Blame It on Summer

August 19th, 2009



Blame it on summer. Or on the sun. Perhaps it is because I just got back from the better part of a week of whitewater rafting on the Rogue River in Oregon. One way or another I am all "het" up. It is an exciting time to be leading and making change in the world.

Now, I've jumped from airplanes, have hang-glided and have zipped through the woods on a wire, but nothing I've done has required my sustained, immediate presence like rafting. I had to pay attention to everything going on - ten gazillion gallons of water rushing between big rocks and small canyons demand full engagement. I had to rely on the whole team - everyone needed to be in rhythm, and the stroke of our oars needed to be aligned in order to make it through boiling rapids. We took our cues from our leader-guide, whose work it was to see ahead and "read" the currents while we attended to providing the energy needed to move elegantly through both turbulence and still water.

Rafting can be a vast source of delight or be quite scary and frightening. Much like leadership.

Emile Zola, back in the 1890's said: "If you ask me what I came to do in this world, I will answer you: I am here to live out loud."

Now is not a time for timidity or hesitation in speaking our courageous truths, or in creating vibrant partnerships to help move our work forward. Yes, we must be thoughtful and avoid capriciousness, but it seems to me that this is the time to be bold, to move with passion, to listen to the demands of our hearts and souls.

As I write this, it is right smack in the middle of summer. The hummingbirds are madly rushing from flower to flower in my garden. The bears are foraging, and otters are cavorting in the rivers. Emily Dickinson wrote: "To make a prairie it takes a clover and one bee. One clover, and a bee. And reverie. The reverie alone will do, if bees are few."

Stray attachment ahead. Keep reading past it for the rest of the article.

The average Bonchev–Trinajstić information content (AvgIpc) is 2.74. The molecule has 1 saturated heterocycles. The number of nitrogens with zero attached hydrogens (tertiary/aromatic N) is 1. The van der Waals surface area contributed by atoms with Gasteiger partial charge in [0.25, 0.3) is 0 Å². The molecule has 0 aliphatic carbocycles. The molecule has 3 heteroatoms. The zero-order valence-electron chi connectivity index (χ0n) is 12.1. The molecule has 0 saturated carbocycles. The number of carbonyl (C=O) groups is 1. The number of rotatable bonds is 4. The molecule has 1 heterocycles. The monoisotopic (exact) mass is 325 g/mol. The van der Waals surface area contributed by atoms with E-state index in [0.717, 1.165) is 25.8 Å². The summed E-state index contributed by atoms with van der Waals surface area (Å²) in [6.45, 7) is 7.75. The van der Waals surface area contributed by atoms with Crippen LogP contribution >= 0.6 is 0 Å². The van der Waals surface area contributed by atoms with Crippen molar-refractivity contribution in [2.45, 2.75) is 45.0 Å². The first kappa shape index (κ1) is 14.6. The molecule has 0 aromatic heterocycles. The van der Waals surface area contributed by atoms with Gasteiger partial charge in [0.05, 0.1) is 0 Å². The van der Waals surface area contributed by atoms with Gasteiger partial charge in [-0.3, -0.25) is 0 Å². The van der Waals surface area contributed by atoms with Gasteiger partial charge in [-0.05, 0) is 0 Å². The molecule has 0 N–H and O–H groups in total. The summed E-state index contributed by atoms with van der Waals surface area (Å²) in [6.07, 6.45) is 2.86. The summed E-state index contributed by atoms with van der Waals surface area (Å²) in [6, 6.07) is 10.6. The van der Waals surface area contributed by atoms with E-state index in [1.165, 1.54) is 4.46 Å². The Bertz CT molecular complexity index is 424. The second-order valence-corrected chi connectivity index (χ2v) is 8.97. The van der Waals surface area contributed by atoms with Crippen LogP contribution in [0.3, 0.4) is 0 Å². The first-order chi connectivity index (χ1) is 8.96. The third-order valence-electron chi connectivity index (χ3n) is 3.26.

Even in times of great movement and excitement, it is important for us as social change leaders to balance engagement with reflection. I invite you to spend a few moments in reverie with me - you might journal in these inspiring weeks of summer to ask yourself:

  • Everything seems to be awake. Am I? What might I need to wake up a bit?
  • What would my leadership look like if I were fully awake and engaged?
  • Is there something it that I've been really wanting to do that I haven't quite gotten to?
  • Is there a bold step I've been meaning to take, but for various reasons, haven't?
  • Have I been hiding some of my light under a bushel? What would it take to shine a bit brighter?
  • Who could be a support to me in this?

This is the season for dancing in the rain, for being at ease in our clothes, for barbecues and fires on the beaches with our nearest and dearest. It's for reaching out and taking late night walks, for howling at the moon. Summer is a good season for wildness, for loosening the parts of us that have become tame.

If you were to allow yourself to become a bit feral, what might happen?

Leadership is serious business, sure. It must also come from our heart and passions. Is there something you want to do that is just a little off the charts? Something you'd do just for the sheer pleasure of it?

Go ahead. Jump in the water...

Join the otters, it's summer.

Time to live (and lead) out loud!

Akaya

August 2008


Alumni in the News

The fine folks at National People's Action have, rightfully, been gaining attention for their innovative approach to community organizing. Led by recent Rockwood Yearlong graduate, Goerge Goehl, NPA is was recently featured in the Nation magazine.

National People's Action (NPA), a project of the National Training and Information Center, is a network of metropolitan, regional, and statewide organizations that build grassroots power. NPA works to build the collective political will to advance racial and economic justice with over 135 organizers and support staff working in communities across the country.

The National Training and Information Center (NTIC) is a national organizing, policy, research, and training center for grassroots community organizations dedicated to building power to reclaim our democracy and advance a far-reaching racial and economic justice agenda. For more than 36 years, NTIC has worked nationally to build and strengthen people's organizations, to develop indigenous leadership, and to advance campaigns for a more just, equitable, and sustainable society.

Read more about NPA here >>